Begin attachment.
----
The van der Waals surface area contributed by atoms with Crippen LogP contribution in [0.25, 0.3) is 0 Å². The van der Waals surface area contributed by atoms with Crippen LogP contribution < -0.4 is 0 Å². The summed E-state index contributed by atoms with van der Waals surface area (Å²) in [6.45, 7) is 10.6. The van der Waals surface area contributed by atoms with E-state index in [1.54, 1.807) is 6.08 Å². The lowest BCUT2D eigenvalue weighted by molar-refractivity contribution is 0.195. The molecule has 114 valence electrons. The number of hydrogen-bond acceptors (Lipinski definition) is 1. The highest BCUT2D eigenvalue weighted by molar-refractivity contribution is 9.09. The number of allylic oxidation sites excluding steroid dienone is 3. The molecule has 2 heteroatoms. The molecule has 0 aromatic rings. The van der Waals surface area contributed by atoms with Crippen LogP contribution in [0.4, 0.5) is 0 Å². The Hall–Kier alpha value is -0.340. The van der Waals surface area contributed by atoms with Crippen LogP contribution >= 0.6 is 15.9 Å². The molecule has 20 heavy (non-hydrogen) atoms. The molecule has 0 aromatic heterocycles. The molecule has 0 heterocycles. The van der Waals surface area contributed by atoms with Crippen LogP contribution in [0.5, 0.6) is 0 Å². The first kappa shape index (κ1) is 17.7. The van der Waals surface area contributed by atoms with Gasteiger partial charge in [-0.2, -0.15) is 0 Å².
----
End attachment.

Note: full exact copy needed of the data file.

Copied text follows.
The van der Waals surface area contributed by atoms with Crippen LogP contribution in [0.25, 0.3) is 0 Å². The van der Waals surface area contributed by atoms with Crippen LogP contribution < -0.4 is 0 Å². The summed E-state index contributed by atoms with van der Waals surface area (Å²) in [6.45, 7) is 10.6. The van der Waals surface area contributed by atoms with E-state index in [1.54, 1.807) is 6.08 Å². The lowest BCUT2D eigenvalue weighted by molar-refractivity contribution is 0.195. The molecule has 114 valence electrons. The number of hydrogen-bond acceptors (Lipinski definition) is 1. The highest BCUT2D eigenvalue weighted by molar-refractivity contribution is 9.09. The number of allylic oxidation sites excluding steroid dienone is 3. The molecule has 2 heteroatoms. The molecule has 0 aromatic rings. The van der Waals surface area contributed by atoms with Crippen LogP contribution in [0.4, 0.5) is 0 Å². The Hall–Kier alpha value is -0.340. The van der Waals surface area contributed by atoms with Crippen LogP contribution >= 0.6 is 15.9 Å². The molecule has 20 heavy (non-hydrogen) atoms. The molecule has 0 aromatic heterocycles. The molecule has 0 heterocycles. The van der Waals surface area contributed by atoms with Crippen LogP contribution in [0.5, 0.6) is 0 Å². The first kappa shape index (κ1) is 17.7. The van der Waals surface area contributed by atoms with Gasteiger partial charge in [-0.2, -0.15) is 0 Å².